The Corporation law of 2001 regulates the working of the organisations. As companies are the separate legal entity and an artificial personality, the directors are its representatives which manage the working of the company and handle the daily operations. The case of Forrest v. Australian Securities and Investment Commission is a true example of how an announcement may or may not lead to deceptive or misleading conduct.
- What is the duty of director in a company?
- What impact the case of Forrest v. ASIC has on duty of directors ?
- What leads to misleading and deceptive conduct of the director ?
The director of the company is entrusted with major roles and responsibilities to which he/she is obliged to adhere. The director is duty bound to act with due diligence and care. Any breach of the duty may lead to legal consequences and liabilities. The case of Forrest v. ASIC is such example which shows how a person is obliged to fulfil its duty.
Facts of the case
Fortescue entered into a framework agreement with three of the state owned entities of People's Republic of China. The agreements were related to construction and financing of the mine, railway and port as a part of proposed Pibara Iron Ore and the Infrastructure project. One such agreement was also with China Railway Engineering Corporation (CREC). During the year 2004- 2005, Fortescue made many communications in the form of letters with Australian Securities Exchange and to the media which includes announcement on 23rd August 2004 that it has entered into a binding contract with China Railway Engineering Corporation in order to build and finance railway component of the project. An article was then published in 2005 which suggested that contracts which Fortescue have made are not binding to finance, build and transfer railway, mine and port. In response to this, Australian Security Exchange requested for the comment so then Fortescue send the copy of agreement. When the agreements were ultimately abandoned, the CREC agreement outlined scope of relevant works which is to be performed by the CREC and also Fortescue's payment obligations. The agreement included the clause that the agreement that the agreement will become binding on the approval of both the party's board.
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Whether the communication by Fortestue and Australian Security Exchange leads to misleading and deceptive conduct?
Allegation of ASIC
ASIC argues that the communication by Fortestue have overstated the effect and substance of agreements and word binding contracts indicates that the agreement was enforceable by the Australian Law. ASIC alleged that-
- Fortestue have engaged in misleading and deceptive conduct which is contrary to Section 1041H of Corporation Law, 2001 and that he has engaged in fraudulent activity and knew the gap between content of announcement and reality of the contract as their was no genuine basis for making such statement.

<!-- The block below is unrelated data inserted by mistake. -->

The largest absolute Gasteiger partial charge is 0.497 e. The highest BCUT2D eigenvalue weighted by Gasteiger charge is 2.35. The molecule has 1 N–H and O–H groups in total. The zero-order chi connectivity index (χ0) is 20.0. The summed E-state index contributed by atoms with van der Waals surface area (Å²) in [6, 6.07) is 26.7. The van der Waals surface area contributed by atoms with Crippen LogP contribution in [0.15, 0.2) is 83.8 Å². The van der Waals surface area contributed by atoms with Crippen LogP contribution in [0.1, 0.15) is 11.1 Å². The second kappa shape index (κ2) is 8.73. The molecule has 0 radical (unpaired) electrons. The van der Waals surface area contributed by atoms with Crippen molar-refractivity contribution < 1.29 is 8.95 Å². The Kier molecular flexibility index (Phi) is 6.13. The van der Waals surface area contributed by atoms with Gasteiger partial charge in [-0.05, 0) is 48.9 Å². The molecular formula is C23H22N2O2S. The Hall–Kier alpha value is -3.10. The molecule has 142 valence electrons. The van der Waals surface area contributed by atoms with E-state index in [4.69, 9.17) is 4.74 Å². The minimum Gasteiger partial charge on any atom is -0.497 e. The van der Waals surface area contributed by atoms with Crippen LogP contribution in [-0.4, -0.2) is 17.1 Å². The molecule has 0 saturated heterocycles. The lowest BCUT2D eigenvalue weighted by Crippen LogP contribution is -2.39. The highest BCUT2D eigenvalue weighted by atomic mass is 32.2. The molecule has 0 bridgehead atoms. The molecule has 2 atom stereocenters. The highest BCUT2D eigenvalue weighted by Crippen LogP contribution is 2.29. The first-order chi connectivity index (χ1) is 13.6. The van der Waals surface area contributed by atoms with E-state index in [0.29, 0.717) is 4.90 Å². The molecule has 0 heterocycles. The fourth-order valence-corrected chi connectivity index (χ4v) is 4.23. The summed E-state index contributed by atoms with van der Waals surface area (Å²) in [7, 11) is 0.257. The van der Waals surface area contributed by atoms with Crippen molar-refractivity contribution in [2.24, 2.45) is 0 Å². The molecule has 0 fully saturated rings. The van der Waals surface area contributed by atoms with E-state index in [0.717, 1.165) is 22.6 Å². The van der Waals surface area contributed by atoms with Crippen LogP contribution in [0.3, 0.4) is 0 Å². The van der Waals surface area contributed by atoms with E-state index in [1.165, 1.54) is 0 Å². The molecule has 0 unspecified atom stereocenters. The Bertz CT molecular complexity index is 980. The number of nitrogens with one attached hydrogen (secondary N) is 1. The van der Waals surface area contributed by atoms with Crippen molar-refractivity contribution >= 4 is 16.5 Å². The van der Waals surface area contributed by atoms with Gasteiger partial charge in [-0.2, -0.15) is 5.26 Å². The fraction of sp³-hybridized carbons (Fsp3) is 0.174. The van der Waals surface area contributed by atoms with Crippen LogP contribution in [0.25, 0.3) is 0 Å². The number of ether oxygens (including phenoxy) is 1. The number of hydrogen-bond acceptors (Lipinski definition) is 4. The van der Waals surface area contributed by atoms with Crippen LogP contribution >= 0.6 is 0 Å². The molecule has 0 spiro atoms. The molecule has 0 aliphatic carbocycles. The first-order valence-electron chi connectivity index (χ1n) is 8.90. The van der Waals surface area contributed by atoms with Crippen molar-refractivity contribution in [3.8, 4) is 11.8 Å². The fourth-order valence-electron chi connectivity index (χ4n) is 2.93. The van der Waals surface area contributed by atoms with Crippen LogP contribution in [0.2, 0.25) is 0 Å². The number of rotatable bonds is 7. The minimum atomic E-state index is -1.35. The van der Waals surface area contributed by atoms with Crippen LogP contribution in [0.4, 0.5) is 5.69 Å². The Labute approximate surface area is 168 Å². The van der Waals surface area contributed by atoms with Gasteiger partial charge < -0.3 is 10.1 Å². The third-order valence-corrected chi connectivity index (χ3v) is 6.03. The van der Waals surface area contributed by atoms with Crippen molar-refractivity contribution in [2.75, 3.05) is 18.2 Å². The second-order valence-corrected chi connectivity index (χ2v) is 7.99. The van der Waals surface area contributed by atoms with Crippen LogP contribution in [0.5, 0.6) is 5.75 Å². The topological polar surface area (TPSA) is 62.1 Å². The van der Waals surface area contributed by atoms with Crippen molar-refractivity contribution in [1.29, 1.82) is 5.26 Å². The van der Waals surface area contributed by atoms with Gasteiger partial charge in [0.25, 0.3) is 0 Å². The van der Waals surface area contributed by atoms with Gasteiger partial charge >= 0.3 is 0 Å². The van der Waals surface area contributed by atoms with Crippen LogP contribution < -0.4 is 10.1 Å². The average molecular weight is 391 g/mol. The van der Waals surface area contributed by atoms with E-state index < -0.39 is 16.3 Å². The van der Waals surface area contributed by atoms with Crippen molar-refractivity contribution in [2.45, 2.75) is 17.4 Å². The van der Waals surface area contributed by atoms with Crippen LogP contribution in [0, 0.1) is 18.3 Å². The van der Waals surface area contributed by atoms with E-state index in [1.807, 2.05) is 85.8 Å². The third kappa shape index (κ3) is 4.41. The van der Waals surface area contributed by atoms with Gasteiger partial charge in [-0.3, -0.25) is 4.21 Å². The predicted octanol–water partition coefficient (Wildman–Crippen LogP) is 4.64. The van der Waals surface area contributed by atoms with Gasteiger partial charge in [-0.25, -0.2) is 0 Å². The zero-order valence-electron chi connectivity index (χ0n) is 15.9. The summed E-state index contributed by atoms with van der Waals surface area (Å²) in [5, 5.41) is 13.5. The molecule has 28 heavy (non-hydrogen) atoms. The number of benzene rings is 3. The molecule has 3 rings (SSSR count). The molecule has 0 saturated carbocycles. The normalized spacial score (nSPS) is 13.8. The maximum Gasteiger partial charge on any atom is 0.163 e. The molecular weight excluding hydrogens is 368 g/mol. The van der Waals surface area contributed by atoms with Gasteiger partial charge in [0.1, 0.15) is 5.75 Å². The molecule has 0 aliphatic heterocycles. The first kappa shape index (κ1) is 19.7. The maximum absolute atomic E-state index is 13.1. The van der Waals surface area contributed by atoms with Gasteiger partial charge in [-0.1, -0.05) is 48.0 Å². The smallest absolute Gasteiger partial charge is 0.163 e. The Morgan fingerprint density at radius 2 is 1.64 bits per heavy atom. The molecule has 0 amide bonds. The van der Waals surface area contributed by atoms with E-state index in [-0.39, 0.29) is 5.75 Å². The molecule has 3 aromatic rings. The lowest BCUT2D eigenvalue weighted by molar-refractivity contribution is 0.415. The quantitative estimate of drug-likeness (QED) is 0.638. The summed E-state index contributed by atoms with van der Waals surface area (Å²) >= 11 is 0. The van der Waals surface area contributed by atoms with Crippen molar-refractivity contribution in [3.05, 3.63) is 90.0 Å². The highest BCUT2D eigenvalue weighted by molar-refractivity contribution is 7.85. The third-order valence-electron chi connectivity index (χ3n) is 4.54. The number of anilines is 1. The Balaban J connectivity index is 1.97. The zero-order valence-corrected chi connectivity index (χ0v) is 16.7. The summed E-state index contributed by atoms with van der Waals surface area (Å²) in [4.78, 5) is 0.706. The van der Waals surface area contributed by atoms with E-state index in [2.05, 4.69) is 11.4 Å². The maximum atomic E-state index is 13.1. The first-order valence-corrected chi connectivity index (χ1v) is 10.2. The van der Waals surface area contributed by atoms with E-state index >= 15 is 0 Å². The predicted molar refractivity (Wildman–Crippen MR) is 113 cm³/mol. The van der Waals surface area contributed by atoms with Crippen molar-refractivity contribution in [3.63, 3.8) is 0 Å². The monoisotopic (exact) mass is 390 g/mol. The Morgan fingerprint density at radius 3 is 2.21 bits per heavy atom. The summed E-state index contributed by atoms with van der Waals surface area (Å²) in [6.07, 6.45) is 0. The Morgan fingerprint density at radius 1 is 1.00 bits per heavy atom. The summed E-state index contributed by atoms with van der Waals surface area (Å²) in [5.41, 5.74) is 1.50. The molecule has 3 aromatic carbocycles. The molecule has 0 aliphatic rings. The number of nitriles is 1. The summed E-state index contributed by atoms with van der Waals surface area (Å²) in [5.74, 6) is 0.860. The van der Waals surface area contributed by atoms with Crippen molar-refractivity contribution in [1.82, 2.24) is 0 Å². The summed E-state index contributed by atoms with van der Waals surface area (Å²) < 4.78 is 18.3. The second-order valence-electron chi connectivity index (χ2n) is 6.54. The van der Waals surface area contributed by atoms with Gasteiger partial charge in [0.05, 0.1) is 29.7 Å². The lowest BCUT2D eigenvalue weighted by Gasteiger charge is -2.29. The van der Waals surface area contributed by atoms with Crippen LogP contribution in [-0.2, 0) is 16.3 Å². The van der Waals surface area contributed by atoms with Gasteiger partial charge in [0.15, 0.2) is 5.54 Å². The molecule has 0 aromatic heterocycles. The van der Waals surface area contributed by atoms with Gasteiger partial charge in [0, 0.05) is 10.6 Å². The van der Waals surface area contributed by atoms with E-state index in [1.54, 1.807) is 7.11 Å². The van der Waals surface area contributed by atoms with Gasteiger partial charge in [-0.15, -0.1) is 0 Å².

- Mr Forrest have breached the duty of director under Section 180 of the Corporation Act, 2001 which is the duty to act with diligence and care and also breached Section 674 of each of Fortesue's breaches.
- Fortescue contravened the provision of Section 674 which involves continuous disclosure as it failed to correct the misleading and false information.
Decision of trail court
The lower court dismissed the claim of ASIC in the year 2009. The Full court of Australia held that Fortescue have engaged In Deceptive And Misleading Contact And Also Contravened The Disclosure Obligations. Mr Forrest Have Also Contravened The Corporations Law, 2001.
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High court decision
An appeal was filed by Forrest to which the High Court found that-
- ASIC failed to establish that Mr Fortescue and Mr Forrest were fraudulent in respect of the statement given by them and also they were not engaged in any misleading and deceptive conduct.
- Other findings of ASIC also fell away.
- The announcement represented that there was a agreement ans the parties have intended the agreement to be binding upon the approval of the board.
- The agreements have imposed binding obligations on parties and it is not necessary to consider whether the agreement is enforceable under the Australian law for the aim of announcement.
- Fortescue was also not required to disclose full terms of agreement under Section 674 and the accurate summary is also necessary.
In order to determine whether the announcement was deceptive or misleading, the High court was of the view that it must consider whether a reasonable or ordinary man would understand the announcement as making representation about enforceability of agreement under the Australian law.